Despite the distractions, I remained in my seat and began to reread. I struggled to connect to my own words and I was afraid of what the consequences of that might be. Here and there I would connect and feel like I was reclaiming my hold on my story, but then some passages later, I would feel my grip upon it slip. I stopped many times, but forced my way to the end of the first chapter. I then packed up my things and left Starbucks. I headed home where I would continue in solitude, hoping that might change things. As I read, again the connection came and went. My worry increased. I took a Klonopin and later another.

I made it to the end of Chapter Three, feeling half engaged and half empty. It was an improvement from my reread in May, but it’s not enough to feel good. Not wanting to wait to see if my mood plunges, I’m going to try to keep going, in whatever increments I can and just hope to build some momentum and find my way back to when Orly and I were in this together.  

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On April 30th, my beta readers received Chapters Fourteen through Seventeen of my new book. Before moving on to Chapter Eighteen I thought it would be a good idea to do rewrites of the preceding chapters in the hopes of making improvements but also because I felt like I had lost perspective on how the book was feeling as a whole, especially in tone. Something terrible happened when I began rereading—I didn’t like what was there. The emotions I thought Orly had poured out across the pages now seemed dulled. The writing felt prosaic. I made it through the first section of Chapter Three before I stopped. I was so confused because I knew I had been happy with these pages less than a year ago. True, as time passes, I tend to become less satisfied with my work, but that’s never happened with a work-in-progress; it happens months after finishing. This experience was especially jarring because I had been feeling so positive about the last seven chapters I sent my beta readers.

I decided to take a break from my book. I had written for 79 days in a row, so it was disappointing to end that streak, but I didn’t know what else to do. I haven’t written now for four days, and I’m not sure when I’ll begin again. But I’m hoping when I return to it, I’ll read those opening chapters differently, and again see what I had been happy with. But I’m really scared that won’t happen. I’m getting close to 70K words. What if I come back in a couple of weeks and think none of it is any good?

My best friend and my psychologist both suggested that what’s really happening is that I’m rereading these chapters through a lens of negativity. I’ve been dealing with a lot of low self-esteem lately, and they feel it’s affecting the way I’m reading my work. I hope that’s all it is, but I also know this will mean yet more work on my self-esteem with my therapist, and to be truthful, as much as I need to, I don’t like working on it. It’s really uncomfortable. It’s hard for me to see myself as worthy because I can’t discount the flaws. My psychologist had me take this assessment on self-compassion. On a scale from one to five, with five being the best, I scored 1.52 overall.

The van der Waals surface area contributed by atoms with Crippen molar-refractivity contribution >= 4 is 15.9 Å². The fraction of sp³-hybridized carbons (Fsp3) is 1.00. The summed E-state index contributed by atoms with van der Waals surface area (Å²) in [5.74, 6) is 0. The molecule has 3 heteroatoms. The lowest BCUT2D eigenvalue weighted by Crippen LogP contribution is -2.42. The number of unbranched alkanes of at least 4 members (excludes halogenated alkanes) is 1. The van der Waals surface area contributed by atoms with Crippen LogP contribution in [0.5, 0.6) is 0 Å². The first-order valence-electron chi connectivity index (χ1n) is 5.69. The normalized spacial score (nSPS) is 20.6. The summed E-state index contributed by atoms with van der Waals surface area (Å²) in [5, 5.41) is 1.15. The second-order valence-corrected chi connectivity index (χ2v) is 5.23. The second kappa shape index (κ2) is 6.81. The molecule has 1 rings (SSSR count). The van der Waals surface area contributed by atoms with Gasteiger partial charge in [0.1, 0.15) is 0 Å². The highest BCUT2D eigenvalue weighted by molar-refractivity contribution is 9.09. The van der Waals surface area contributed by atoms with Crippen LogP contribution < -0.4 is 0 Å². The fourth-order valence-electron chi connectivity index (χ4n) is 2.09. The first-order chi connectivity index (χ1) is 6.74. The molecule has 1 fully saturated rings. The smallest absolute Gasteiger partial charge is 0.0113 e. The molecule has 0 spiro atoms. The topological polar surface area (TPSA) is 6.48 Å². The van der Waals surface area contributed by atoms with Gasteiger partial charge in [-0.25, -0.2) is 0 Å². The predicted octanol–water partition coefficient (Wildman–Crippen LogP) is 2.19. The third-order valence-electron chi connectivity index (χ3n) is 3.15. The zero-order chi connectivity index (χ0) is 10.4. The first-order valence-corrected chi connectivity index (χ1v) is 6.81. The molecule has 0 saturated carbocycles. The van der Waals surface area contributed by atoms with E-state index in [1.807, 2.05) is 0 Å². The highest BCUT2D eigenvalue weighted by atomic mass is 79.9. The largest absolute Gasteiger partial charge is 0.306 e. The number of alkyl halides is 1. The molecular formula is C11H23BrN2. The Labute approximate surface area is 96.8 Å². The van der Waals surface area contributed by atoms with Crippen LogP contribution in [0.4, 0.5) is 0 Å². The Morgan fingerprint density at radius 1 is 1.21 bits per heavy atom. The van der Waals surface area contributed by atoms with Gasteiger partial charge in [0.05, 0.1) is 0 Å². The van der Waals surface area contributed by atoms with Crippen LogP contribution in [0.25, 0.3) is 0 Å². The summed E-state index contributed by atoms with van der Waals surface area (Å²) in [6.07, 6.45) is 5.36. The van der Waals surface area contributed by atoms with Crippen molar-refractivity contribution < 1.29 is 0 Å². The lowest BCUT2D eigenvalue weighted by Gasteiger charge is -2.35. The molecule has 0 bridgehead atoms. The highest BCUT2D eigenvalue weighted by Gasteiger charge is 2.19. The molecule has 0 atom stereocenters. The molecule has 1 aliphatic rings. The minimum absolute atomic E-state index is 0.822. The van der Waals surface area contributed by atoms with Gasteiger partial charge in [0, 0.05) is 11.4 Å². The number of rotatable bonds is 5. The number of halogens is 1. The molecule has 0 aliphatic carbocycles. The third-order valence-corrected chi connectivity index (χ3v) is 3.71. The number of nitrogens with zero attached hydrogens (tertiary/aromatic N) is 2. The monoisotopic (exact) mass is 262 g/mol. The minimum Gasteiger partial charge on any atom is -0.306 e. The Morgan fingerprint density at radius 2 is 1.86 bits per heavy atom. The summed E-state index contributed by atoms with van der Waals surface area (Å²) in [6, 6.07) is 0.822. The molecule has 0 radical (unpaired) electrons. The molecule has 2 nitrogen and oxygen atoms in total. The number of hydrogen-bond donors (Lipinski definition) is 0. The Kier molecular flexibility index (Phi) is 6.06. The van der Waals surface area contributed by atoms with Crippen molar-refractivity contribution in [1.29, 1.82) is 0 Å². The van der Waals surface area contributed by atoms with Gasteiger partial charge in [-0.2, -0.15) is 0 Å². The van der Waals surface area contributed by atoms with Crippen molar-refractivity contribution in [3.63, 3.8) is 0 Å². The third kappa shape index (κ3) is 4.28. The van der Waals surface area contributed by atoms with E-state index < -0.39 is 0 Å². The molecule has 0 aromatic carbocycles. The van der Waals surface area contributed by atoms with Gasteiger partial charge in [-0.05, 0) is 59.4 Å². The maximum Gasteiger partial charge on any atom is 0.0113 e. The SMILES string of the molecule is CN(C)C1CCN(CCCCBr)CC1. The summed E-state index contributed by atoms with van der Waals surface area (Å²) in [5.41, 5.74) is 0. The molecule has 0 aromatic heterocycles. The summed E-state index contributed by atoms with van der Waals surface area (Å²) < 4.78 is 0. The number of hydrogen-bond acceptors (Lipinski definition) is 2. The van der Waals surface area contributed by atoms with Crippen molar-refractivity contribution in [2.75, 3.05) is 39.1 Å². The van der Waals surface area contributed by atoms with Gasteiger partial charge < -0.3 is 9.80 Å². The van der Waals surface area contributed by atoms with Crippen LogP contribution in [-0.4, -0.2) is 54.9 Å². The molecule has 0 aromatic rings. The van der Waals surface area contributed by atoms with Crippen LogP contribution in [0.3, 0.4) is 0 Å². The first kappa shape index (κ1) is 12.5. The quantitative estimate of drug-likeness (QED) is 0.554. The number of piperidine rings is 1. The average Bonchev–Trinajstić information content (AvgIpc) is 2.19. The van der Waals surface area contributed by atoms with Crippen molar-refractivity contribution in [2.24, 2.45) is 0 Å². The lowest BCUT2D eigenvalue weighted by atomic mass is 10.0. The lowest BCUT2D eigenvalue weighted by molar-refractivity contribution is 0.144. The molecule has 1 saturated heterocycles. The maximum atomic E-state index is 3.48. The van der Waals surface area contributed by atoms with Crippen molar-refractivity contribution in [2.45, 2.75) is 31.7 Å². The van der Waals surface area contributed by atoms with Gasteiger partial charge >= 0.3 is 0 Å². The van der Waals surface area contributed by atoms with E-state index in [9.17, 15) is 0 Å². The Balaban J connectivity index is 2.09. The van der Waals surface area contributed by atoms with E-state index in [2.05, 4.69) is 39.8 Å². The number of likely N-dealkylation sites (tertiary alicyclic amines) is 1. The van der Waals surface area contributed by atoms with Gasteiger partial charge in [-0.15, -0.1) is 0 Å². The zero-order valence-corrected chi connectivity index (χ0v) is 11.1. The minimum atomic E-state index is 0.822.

I talked to four of my beta readers this week regarding their responses to the newest chapters. I’m very fortunate to have them. Not only because they provide feedback but because they remain enthusiastic about the story. Their enthusiasm helps because it gives me hope that what’s happening right now really is about the lens in which I am seeing myself and my work, and that maybe I’m wrong. I want to be wrong. I want to love my book again.

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I’m experimenting with setting deadlines in the near future for me to reach the next major plot point in my new book. I’ve set one for Orly to kill a character next Sunday. I got the idea from a book that suggested giving yourself short deadlines in order to create urgency and even panic that will push you to get things done. Apparently long deadlines will slow and perhaps even kill productivity. I don’t know if it will work but already it made me sit down today for my first serious writing session since January 25. I ordered a calendar on which I plan to circle the deadline dates in bright red ink so I can’t avoid seeing the looming deadlines. I guess the test will be how well I hold myself accountable. But like I said at the beginning of this post, this is just something I’m experimenting with. If I feel the quality of what I’m getting on the page is suffering, I’ll quickly abandon it. But I hope it works because it would be nice if my productivity was more consistent and that would make it easier to predict when I might actually finish the book. And of course, if this technique could help me become more prolific as a writer overall, that would be a big improvement.